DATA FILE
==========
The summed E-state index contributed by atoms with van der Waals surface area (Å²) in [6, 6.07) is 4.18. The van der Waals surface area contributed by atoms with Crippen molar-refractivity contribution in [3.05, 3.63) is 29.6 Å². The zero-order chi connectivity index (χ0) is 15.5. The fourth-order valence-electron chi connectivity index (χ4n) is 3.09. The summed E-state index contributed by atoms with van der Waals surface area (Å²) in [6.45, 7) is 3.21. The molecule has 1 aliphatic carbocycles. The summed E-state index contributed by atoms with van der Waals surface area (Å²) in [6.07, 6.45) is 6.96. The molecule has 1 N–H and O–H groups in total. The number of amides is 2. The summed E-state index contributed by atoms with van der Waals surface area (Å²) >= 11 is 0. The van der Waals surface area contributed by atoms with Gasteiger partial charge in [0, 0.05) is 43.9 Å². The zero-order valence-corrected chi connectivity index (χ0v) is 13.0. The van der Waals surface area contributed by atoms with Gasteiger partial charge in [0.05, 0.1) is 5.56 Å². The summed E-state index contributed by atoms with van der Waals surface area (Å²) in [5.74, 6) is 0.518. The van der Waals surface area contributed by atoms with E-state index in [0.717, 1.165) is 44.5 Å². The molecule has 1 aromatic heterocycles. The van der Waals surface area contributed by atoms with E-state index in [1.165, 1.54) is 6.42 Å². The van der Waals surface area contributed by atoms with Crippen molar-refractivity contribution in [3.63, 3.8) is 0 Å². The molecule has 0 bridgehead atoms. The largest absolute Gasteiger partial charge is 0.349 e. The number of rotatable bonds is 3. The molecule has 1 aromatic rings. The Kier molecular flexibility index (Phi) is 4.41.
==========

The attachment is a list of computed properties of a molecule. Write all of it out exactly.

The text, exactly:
The summed E-state index contributed by atoms with van der Waals surface area (Å²) in [6, 6.07) is 4.18. The van der Waals surface area contributed by atoms with Crippen molar-refractivity contribution in [3.05, 3.63) is 29.6 Å². The zero-order chi connectivity index (χ0) is 15.5. The fourth-order valence-electron chi connectivity index (χ4n) is 3.09. The summed E-state index contributed by atoms with van der Waals surface area (Å²) in [6.45, 7) is 3.21. The molecule has 1 aliphatic carbocycles. The summed E-state index contributed by atoms with van der Waals surface area (Å²) in [6.07, 6.45) is 6.96. The molecule has 1 N–H and O–H groups in total. The number of amides is 2. The summed E-state index contributed by atoms with van der Waals surface area (Å²) >= 11 is 0. The van der Waals surface area contributed by atoms with Gasteiger partial charge in [0, 0.05) is 43.9 Å². The zero-order valence-corrected chi connectivity index (χ0v) is 13.0. The van der Waals surface area contributed by atoms with Gasteiger partial charge in [0.05, 0.1) is 5.56 Å². The summed E-state index contributed by atoms with van der Waals surface area (Å²) in [5.74, 6) is 0.518. The van der Waals surface area contributed by atoms with E-state index in [0.717, 1.165) is 44.5 Å². The molecule has 1 aromatic heterocycles. The van der Waals surface area contributed by atoms with E-state index in [1.165, 1.54) is 6.42 Å². The van der Waals surface area contributed by atoms with Crippen molar-refractivity contribution in [3.63, 3.8) is 0 Å². The molecule has 0 bridgehead atoms. The largest absolute Gasteiger partial charge is 0.349 e. The number of rotatable bonds is 3. The molecule has 1 aromatic rings. The Kier molecular flexibility index (Phi) is 4.41.